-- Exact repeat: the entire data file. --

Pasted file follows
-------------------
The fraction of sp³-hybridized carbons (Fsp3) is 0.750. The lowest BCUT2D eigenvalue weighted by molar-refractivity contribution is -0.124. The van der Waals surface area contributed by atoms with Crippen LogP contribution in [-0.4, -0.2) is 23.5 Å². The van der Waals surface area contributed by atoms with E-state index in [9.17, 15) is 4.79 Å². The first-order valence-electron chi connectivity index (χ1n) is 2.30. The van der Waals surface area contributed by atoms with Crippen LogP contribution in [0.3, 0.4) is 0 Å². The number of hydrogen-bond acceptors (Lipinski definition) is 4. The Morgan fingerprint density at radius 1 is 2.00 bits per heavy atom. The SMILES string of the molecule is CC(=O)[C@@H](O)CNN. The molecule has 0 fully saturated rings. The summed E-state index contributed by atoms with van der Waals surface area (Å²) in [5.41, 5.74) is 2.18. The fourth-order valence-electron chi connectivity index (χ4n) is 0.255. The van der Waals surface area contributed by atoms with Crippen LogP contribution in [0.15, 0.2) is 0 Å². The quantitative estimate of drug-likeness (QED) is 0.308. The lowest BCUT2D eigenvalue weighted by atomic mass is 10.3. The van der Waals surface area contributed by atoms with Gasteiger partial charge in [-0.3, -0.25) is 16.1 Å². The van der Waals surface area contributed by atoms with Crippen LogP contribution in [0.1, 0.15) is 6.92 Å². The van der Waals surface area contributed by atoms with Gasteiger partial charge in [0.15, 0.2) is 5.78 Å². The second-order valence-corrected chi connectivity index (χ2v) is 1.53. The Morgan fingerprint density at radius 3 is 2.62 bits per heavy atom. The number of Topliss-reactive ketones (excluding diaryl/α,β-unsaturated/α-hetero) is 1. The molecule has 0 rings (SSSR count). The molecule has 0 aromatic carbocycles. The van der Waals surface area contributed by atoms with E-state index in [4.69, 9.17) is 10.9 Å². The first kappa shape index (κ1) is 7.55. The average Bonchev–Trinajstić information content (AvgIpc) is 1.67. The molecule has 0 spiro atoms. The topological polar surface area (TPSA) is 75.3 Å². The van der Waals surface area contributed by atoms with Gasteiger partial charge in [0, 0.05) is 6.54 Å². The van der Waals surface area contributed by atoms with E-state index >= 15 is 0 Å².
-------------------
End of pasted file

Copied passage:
The fraction of sp³-hybridized carbons (Fsp3) is 0.750. The lowest BCUT2D eigenvalue weighted by molar-refractivity contribution is -0.124. The van der Waals surface area contributed by atoms with Crippen LogP contribution in [-0.4, -0.2) is 23.5 Å². The van der Waals surface area contributed by atoms with E-state index in [9.17, 15) is 4.79 Å². The first-order valence-electron chi connectivity index (χ1n) is 2.30. The van der Waals surface area contributed by atoms with Crippen LogP contribution in [0.3, 0.4) is 0 Å². The number of hydrogen-bond acceptors (Lipinski definition) is 4. The Morgan fingerprint density at radius 1 is 2.00 bits per heavy atom. The SMILES string of the molecule is CC(=O)[C@@H](O)CNN. The molecule has 0 fully saturated rings. The summed E-state index contributed by atoms with van der Waals surface area (Å²) in [5.41, 5.74) is 2.18. The fourth-order valence-electron chi connectivity index (χ4n) is 0.255. The van der Waals surface area contributed by atoms with Crippen LogP contribution in [0.15, 0.2) is 0 Å². The quantitative estimate of drug-likeness (QED) is 0.308. The lowest BCUT2D eigenvalue weighted by atomic mass is 10.3. The van der Waals surface area contributed by atoms with Gasteiger partial charge in [-0.3, -0.25) is 16.1 Å². The van der Waals surface area contributed by atoms with Crippen LogP contribution in [0.1, 0.15) is 6.92 Å². The van der Waals surface area contributed by atoms with Gasteiger partial charge in [0.15, 0.2) is 5.78 Å². The second-order valence-corrected chi connectivity index (χ2v) is 1.53. The Morgan fingerprint density at radius 3 is 2.62 bits per heavy atom. The number of Topliss-reactive ketones (excluding diaryl/α,β-unsaturated/α-hetero) is 1. The molecule has 0 rings (SSSR count). The molecule has 0 aromatic carbocycles. The van der Waals surface area contributed by atoms with E-state index in [4.69, 9.17) is 10.9 Å². The first kappa shape index (κ1) is 7.55. The average Bonchev–Trinajstić information content (AvgIpc) is 1.67. The molecule has 0 spiro atoms. The topological polar surface area (TPSA) is 75.3 Å². The van der Waals surface area contributed by atoms with Gasteiger partial charge in [0, 0.05) is 6.54 Å². The van der Waals surface area contributed by atoms with E-state index >= 15 is 0 Å².